The .38/40 Winchester was the original 10mm or .40 Smith & Wesson. Of course, the .38/40 has been lingering in obsolescence for nearly 100 years. Still, there are lots of old Winchester rifles and Colt six-guns out there in this chambering. Unfortunately, current factory loads for the .38/40 are more or less limited to punching paper and ringing steel in cowboy-action matches. Buffalo Bore has solved that this year with their new .38/40 Heavy offering. It features a 180-grain hardcast bullet rated at 1000 fps from a revolver and at 1400 fps from a rifle. This load is sufficient for big game up to around 300 pounds and delivers deep-penetrating performance without exceeding the SAAMI (Sporting Arms and Ammunition Manufacturer’s Institute) maximum average pressure limit of 14,000 cup. So now you can grab granddad’s old .38/40 and go hunting. —R.M.

4. CCI Blazer Brass-Cased 9mm

photo of CCI Blazer ammunition
A 50-round box of CCI’s new 9mm Blazer ammo will retail for around $28. CCI

For many years, shooters have turned to CCI Blazer ammunition for volume shooting because the aluminum-cased ammo is substantially less expensive than conventional brass-cased ammo. The downside to the aluminum cases, however, is that they cannot be reloaded. For 2022, CCI is introducing a new Blazer load for the 9mm Luger with reloadable brass cases. It has a lead-free primer and a flat-nose, 100-grain, lead-free bullet. This makes the new load ideal for indoor ranges. Now, you’ll be picking up your brass and leaving no lead in the air. And the price remains quite reasonable for brass-cased ammo. —R.M.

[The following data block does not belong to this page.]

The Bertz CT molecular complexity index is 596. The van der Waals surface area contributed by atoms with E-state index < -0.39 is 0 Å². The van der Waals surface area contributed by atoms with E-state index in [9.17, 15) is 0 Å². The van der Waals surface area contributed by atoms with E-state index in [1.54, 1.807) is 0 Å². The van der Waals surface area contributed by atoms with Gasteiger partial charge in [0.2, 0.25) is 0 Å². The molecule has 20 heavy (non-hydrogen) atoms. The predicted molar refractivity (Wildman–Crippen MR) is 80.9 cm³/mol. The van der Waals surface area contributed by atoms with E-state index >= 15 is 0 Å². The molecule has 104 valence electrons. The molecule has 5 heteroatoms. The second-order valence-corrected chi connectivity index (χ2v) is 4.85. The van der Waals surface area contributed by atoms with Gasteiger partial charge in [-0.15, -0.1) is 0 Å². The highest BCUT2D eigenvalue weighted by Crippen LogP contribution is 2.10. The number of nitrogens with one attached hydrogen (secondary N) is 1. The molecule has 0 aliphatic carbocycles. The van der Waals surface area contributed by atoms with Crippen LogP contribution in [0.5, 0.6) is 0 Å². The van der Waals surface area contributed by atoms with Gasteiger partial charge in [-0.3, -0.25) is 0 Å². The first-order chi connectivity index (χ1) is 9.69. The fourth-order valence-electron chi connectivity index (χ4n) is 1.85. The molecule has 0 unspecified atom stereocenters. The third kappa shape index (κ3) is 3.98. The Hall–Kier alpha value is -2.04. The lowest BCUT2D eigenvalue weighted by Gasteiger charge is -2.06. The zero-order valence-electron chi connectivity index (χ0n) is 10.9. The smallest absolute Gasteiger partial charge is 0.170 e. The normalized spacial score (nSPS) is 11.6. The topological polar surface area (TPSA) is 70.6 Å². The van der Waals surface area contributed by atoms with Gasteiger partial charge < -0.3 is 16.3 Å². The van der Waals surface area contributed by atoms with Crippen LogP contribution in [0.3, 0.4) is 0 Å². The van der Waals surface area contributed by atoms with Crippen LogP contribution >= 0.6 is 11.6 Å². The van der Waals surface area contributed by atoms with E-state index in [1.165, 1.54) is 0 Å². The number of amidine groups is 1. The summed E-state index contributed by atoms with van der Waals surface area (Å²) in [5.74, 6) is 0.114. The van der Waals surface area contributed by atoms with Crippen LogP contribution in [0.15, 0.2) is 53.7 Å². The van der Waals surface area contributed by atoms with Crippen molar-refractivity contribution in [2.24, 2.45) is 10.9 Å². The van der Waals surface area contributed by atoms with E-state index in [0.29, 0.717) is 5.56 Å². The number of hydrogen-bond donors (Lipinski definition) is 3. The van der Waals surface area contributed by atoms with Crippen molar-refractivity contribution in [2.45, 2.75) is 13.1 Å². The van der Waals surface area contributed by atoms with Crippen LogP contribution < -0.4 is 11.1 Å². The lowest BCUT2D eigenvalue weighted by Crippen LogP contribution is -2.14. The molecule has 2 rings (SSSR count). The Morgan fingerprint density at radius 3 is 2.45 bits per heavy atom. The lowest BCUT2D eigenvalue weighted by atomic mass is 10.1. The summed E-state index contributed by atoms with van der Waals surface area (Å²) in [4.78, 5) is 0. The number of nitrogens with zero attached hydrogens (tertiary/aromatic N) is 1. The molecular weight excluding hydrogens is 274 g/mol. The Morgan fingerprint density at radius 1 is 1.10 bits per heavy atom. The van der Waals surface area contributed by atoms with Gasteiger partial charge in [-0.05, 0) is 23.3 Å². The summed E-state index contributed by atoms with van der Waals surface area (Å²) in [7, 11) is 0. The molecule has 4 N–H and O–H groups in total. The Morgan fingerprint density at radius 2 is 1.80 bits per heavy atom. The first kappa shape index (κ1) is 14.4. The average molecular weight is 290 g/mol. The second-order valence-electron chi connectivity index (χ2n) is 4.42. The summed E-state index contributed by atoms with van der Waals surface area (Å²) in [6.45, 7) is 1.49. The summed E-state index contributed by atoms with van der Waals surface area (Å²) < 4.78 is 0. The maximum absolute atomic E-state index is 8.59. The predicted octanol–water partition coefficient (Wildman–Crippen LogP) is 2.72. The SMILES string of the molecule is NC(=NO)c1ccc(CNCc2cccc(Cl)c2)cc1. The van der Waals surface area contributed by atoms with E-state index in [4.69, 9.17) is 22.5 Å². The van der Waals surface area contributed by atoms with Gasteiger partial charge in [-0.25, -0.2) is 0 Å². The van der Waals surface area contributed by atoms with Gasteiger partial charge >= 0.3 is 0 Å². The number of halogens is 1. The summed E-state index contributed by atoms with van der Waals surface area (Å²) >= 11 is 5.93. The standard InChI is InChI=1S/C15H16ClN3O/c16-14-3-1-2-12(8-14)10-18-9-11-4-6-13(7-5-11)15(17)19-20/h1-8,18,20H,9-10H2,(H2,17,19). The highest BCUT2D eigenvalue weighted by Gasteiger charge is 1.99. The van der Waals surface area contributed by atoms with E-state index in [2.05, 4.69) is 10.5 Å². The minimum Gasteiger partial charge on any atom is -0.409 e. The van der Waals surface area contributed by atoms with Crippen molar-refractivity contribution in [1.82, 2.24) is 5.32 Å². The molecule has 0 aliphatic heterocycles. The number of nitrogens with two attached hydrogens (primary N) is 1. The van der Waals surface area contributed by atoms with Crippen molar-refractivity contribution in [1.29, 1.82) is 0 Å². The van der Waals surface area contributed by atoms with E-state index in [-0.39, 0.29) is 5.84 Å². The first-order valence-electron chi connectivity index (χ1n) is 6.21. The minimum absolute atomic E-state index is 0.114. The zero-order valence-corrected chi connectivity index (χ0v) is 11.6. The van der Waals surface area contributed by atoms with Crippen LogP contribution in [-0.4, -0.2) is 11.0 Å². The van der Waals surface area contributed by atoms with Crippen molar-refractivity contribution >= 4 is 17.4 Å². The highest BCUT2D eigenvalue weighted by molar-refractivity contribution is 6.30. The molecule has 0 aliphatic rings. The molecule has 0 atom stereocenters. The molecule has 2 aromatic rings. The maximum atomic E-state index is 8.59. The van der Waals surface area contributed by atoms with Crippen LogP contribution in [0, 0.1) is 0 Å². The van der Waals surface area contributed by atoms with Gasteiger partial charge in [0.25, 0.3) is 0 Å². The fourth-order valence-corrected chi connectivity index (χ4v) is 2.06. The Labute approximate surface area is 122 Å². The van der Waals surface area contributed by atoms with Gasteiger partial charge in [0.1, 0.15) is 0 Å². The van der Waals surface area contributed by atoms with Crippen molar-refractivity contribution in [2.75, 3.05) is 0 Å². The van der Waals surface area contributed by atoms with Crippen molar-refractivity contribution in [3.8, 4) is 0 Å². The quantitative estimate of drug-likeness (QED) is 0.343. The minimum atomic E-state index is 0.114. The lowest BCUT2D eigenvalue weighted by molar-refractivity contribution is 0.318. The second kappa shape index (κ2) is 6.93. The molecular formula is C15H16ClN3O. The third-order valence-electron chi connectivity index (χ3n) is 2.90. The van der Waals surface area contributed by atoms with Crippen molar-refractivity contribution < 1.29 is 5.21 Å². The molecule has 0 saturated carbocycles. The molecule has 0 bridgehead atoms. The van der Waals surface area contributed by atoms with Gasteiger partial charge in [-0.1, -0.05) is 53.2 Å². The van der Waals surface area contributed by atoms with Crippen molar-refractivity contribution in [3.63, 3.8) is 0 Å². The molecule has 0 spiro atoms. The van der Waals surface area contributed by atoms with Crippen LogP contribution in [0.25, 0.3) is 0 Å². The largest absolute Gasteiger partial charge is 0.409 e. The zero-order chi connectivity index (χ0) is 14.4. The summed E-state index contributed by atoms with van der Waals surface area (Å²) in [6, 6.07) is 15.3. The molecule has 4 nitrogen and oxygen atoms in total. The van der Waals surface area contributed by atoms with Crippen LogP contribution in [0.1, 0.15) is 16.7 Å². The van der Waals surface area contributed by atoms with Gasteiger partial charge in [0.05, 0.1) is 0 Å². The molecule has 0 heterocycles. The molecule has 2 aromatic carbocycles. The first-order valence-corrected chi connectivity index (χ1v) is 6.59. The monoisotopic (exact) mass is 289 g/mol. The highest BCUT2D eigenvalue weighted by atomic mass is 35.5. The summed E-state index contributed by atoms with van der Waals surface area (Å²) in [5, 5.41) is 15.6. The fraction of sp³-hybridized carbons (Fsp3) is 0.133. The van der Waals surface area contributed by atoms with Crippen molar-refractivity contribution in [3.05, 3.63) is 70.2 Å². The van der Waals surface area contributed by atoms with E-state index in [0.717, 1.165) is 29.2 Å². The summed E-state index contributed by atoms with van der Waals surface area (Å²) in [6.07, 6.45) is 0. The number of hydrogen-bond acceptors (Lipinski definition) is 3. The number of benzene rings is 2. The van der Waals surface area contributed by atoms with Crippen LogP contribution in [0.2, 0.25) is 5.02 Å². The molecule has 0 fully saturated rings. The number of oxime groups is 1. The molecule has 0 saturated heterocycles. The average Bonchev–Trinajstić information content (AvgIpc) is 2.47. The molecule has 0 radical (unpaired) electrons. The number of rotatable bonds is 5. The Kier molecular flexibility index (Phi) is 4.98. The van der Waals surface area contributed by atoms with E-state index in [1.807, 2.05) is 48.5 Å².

5. Federal HST Magnum Revolver Loads

photo of new Federal revolver ammo
New HST loads in .327 Federal Mag will go for around $38 per $20, while .357 Mags will be about $43. Federal Premium

When it comes to defensive handgun ammunition, Federal HST loads are highly regarded for their ability to defeat intermediate barriers, deliver wide bullet deformation, and penetrate to depths within the FBI’s suggested minimum and maximum limits. Until now, HST ammunition has only been available for pistol cartridges, but for 2022 Federal has added two magnum revolver loads to the Personal Defense HST lineup. One is a 104-grain HST load for the .327 Federal Magnum and the other is a 154-grain load for the .357 Magnum. Like all HST loads, these new magnum revolver loads feature high-performance primers and nickel-plated cases for optimum ignition and reliability. —R.M.

6. Federal 30 Super Carry

photo of Federal 30 Super Carry ammo
The new 30 Super Carry will sell for about $37 per box of 20. Federal Premium